Sport Psychology and Transitions

//Sport Psychology and Transitions

-by Jimmy Yoo, MA Sport Psychology

With the start of the winter sports season, I am reminded of the multi-sport athletes who are transitioning from their fall to winter sport. Some high school athletes will rely heavily on their coaches to make this transition for them, hoping that the conditioning and training sessions are enough to successfully prepare them for each sport season. Others may have started cross-training midway through their fall season so that they feel prepared to start their winter sport. While many of these athletes are able to successfully make the transition from one sport to the next, it is important to set personal expectations to help you to successfully transition from one sport season to the next.

For example, a high school athlete who plays football in the fall and wrestles in the winter has to transition from a football weight to wrestling weight (e.g., 225 pound football weight to 190 pound wrestling weight). While the prior sport focuses on the healthy weight gain, the latter sport focuses on healthy weight loss. Since it is not realistic for an athlete to start cutting weight during the football season, the athlete must make a plan or set tangible expectations to accomplish this goal. This could include figuring out a healthy nutritional plan and setting an expected amount of time in which he could manageably drop the weight.

The classic stereotype is of a wrestler exercising in a plastic sweat suit to shed as much water weight as possible while also starving himself or herself to make the required weight the day of competition. You will even hear stories of how wrestlers make it a regular habit of gaining and losing 10-15 pounds each week. Whether this is still the accepted norm or not, it is important to consider a healthier and more mindful approach. While this age old strategy has provided the wrestler with a weight advantage over his or her opponent (e.g., a male wrestler weighing in at 171 pounds but putting on his natural weight at 180 pounds once he starts hydrating and eating again) it also leaves the wrestler incredibly fatigued, which over the course of the season can lead to injury and burnout.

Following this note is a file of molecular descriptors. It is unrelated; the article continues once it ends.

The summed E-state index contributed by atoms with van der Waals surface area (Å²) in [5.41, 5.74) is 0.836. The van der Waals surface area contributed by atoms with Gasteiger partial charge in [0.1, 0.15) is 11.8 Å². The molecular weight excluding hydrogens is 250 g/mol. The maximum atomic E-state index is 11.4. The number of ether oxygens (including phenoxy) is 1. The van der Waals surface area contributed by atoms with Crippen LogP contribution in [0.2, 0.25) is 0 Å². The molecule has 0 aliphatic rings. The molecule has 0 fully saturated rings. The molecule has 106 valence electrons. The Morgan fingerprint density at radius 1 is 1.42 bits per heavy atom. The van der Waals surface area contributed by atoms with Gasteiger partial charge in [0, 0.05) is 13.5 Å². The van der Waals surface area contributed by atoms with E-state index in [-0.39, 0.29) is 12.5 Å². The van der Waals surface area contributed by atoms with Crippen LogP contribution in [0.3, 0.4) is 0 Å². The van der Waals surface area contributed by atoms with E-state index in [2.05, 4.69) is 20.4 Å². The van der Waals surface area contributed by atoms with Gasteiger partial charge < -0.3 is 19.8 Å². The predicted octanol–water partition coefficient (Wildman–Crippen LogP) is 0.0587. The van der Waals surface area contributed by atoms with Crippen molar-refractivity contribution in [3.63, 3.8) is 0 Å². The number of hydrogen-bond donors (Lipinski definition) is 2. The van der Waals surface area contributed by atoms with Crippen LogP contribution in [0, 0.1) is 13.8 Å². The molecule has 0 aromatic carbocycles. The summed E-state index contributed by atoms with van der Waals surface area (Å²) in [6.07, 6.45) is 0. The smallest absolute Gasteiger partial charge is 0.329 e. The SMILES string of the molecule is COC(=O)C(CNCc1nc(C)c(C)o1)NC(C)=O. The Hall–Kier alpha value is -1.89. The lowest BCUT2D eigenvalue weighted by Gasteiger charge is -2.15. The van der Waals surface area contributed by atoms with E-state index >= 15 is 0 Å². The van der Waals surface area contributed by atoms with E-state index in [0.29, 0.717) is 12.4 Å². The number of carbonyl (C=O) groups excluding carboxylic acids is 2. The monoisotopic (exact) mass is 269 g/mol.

Therefore, setting short term (daily and weekly goals) and long term goals (expectations for the whole season and how to transition from one sport to the next) can be extremely beneficial to the athlete. Setting goals can keep the athlete healthy and rested so that he or she can compete successfully in multiple sports. Furthermore, goals can help to keep athletes motivated with their current sport. Just like competition, focusing on the moment – in this case, being present for the sport you are committed to during this season – is important. If you are always looking to the next sport season or the future, you are not allowing yourself to focus on and enjoy the present moment.

Remember, confidence is built on the foundation that you are physically in shape and healthy, that you take the time to develop the techniques necessary to be efficient and effective, and that you work on a strategy to prepare you for competition. For the multi-sport athlete, strategy also involves planning out the season. This includes getting in shape for that specific sport, getting enough rest, managing your diet, and staying healthy. If a multi-sport athlete takes the time to plan and set goals for each season, he or she will be mindful of the long term preparation needed to stay healthy and understand the necessary action steps needed to find success at each sport.

If you are interested in learning more about planning and setting goals for the multi-sport athlete, contact SPINw and connect with a consultant today.

By | 2017-08-21T14:18:02+00:00 November 26th, 2014|Sports Psychology|0 Comments

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